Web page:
08/16/2011 06:25 pm ET Updated Dec 06, 2017

Mubarak Appears in Court Again


Ramadan Farag took an early morning train from Alexandria to Cairo to attend the trial of former Egyptian President Hosni Mubarak.

This was Mubarak's, along with his two sons, second court appearance. Mubarak faces charges of corruption and complicity in killing protesters. His sons, Alaa and Gamal, face corruption charges.

Farag, who lost his 16 year-old son Mohammed during the 18-day protests, was assured by the authorities he would be allowed inside the courtroom this time around.

Farag submitted all the required documents, but when he got there his name was not on the list.

"I have a right to see justice first hand. This is not fair," he said while standing in the burning sun in front of a large screen broadcasting the trial outside the courthouse. At least one other father of the over 800 killed during the protests had the same experience. Both men said there were many more in their shoes.

In a way the disorganization and ineffectiveness the two fathers faced are a general trademark of the trial. Lawyers inside the courtroom were fighting with each other, while pro and anti Mubarak crowds clashed outside.

It must be one of the reasons why presiding judge Ahmed Refaat announced after a long recess that he will not allow the live broadcast of the trial anymore, citing "public interest" as the reason.

Will We See Mubarak in Court Again?

The meaning of the decision to ban the trial's live broadcast is still unclear. Will the trial be filmed and aired later? Are photographs allowed? Will we hear Mubarak responding to questions?

"Since I am not allowed inside, my only chance to see what is going on was through the live broadcast, now I won't be able to watch anything," said Farag, the father of the teenager who was killed during the protests.

He admits however that stopping the broadcast might put an end to the chaos amongst lawyers "who want to show off" inside the courtroom.

The decision, while welcomed by some, might add to the skepticism about the seriousness of the trial. Some here believe the spectacle of the 83 year-old former president on a stretcher inside a cage is merely to placate the people.

"I am not happy with the court... they keep postponing the case," said Saedeya Said, one of those participating in the anti-Mubarak protest outside the court. "I don't feel there is a real trial."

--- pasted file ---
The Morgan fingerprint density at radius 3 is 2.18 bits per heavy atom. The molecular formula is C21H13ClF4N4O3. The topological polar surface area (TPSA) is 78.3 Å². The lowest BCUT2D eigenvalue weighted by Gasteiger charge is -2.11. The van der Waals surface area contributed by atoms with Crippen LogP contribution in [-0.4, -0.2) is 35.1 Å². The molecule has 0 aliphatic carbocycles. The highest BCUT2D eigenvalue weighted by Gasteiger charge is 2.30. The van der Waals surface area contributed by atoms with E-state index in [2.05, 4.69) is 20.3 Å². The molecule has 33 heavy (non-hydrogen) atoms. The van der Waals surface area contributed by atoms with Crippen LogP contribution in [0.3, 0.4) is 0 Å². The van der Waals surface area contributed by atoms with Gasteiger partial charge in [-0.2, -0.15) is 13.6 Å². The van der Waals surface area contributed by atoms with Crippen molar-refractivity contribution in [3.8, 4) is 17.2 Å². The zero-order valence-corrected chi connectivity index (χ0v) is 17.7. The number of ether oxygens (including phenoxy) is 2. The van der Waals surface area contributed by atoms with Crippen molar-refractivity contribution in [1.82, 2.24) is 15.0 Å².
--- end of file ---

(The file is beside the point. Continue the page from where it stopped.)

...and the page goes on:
Today, the judge postponed the case till Sept. 5 and combined it with that of former interior minister Habib El Adly.

Rock-Throwing Outside the Court

When I first got to the police academy, where the trial was taking place, I was impressed with the security preparations. The few hundred pro and anti Mubarak protesters were placed in designated areas and well separated.

It was too good to be true. Soon enough clashes broke out. Under the eyes of the security forces, both camps collected rocks and put them in piles in preparation for a confrontation. Sure enough, about an hour later, the two groups started attacking each other with the rocks. Although they outnumbered them, the state security soldiers were often unable to control them. The health ministry reported that 23 people were injured.

Military Trials for Civilians, Civil Trial for Mubarak

Interesting enough, at the same time that Mubarak and his sons were in court, a military court was examining the cases of a number of civilians, including 26 year-old activist Asmaa Mahfouz, who was charged with inciting violence against the armed forces and insulting it in posts on social network sites.

According to Amnesty International, Mahfouz wrote "If the justice system does not give us our rights, nobody should be upset if armed groups emerge and carry out assassinations." The group demanded that the authorities drop charges. Its director for Middle East and North Africa, Malcolm Smart, said the decision "seems intended to send a message to those critical of the authorities that dissent will not be tolerated"

Mahfouz is not alone. Rights groups estimate that ten thousand civilians faced military trials since the Supreme Council of the Armed Forces (SCAF). One blogger, Michael Nabil, was sentenced to three years for criticizing the army.

"It feels like I have a heart problem and they are giving me pain killers. I want them to open me up and go ahead with the surgery," says Farag describing how he feels about the current situation. "I think this applies to the whole population."